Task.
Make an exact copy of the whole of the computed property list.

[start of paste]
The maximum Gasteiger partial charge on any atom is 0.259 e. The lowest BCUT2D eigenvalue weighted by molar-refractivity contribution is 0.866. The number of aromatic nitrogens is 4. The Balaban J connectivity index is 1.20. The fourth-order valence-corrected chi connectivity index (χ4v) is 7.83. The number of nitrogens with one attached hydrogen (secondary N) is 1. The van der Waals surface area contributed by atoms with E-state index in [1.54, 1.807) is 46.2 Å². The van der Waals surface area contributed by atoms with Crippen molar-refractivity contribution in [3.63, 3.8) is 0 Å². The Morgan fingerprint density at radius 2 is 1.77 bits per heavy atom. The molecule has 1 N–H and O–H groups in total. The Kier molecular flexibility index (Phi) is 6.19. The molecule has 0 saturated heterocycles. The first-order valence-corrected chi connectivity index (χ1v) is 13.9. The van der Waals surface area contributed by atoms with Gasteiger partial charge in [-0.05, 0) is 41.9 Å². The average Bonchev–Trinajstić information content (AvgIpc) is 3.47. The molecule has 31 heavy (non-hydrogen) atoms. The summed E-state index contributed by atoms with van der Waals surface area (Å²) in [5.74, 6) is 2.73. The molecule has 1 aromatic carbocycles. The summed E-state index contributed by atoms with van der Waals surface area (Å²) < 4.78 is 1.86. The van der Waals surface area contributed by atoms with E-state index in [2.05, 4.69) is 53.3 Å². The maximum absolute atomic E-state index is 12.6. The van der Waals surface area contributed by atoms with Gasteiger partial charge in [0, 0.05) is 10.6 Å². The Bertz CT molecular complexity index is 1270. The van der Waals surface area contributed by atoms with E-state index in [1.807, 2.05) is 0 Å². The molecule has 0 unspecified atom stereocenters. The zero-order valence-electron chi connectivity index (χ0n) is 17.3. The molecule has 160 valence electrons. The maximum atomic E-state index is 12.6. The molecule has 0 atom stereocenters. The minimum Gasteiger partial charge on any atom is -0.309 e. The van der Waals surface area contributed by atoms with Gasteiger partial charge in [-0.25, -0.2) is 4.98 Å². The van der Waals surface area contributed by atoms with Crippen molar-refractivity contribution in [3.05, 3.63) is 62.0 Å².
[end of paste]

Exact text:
The maximum Gasteiger partial charge on any atom is 0.259 e. The lowest BCUT2D eigenvalue weighted by molar-refractivity contribution is 0.866. The number of aromatic nitrogens is 4. The Balaban J connectivity index is 1.20. The fourth-order valence-corrected chi connectivity index (χ4v) is 7.83. The number of nitrogens with one attached hydrogen (secondary N) is 1. The van der Waals surface area contributed by atoms with E-state index in [1.54, 1.807) is 46.2 Å². The van der Waals surface area contributed by atoms with Crippen molar-refractivity contribution in [3.63, 3.8) is 0 Å². The Morgan fingerprint density at radius 2 is 1.77 bits per heavy atom. The molecule has 1 N–H and O–H groups in total. The Kier molecular flexibility index (Phi) is 6.19. The molecule has 0 saturated heterocycles. The first-order valence-corrected chi connectivity index (χ1v) is 13.9. The van der Waals surface area contributed by atoms with Gasteiger partial charge in [-0.05, 0) is 41.9 Å². The average Bonchev–Trinajstić information content (AvgIpc) is 3.47. The molecule has 31 heavy (non-hydrogen) atoms. The summed E-state index contributed by atoms with van der Waals surface area (Å²) in [5.74, 6) is 2.73. The molecule has 1 aromatic carbocycles. The summed E-state index contributed by atoms with van der Waals surface area (Å²) < 4.78 is 1.86. The van der Waals surface area contributed by atoms with E-state index in [2.05, 4.69) is 53.3 Å². The maximum absolute atomic E-state index is 12.6. The van der Waals surface area contributed by atoms with Gasteiger partial charge in [0, 0.05) is 10.6 Å². The Bertz CT molecular complexity index is 1270. The van der Waals surface area contributed by atoms with E-state index in [1.807, 2.05) is 0 Å². The molecule has 0 unspecified atom stereocenters. The zero-order valence-electron chi connectivity index (χ0n) is 17.3. The molecule has 160 valence electrons. The maximum atomic E-state index is 12.6. The molecule has 0 atom stereocenters. The minimum Gasteiger partial charge on any atom is -0.309 e. The van der Waals surface area contributed by atoms with Gasteiger partial charge in [-0.25, -0.2) is 4.98 Å². The van der Waals surface area contributed by atoms with Crippen molar-refractivity contribution in [3.05, 3.63) is 62.0 Å².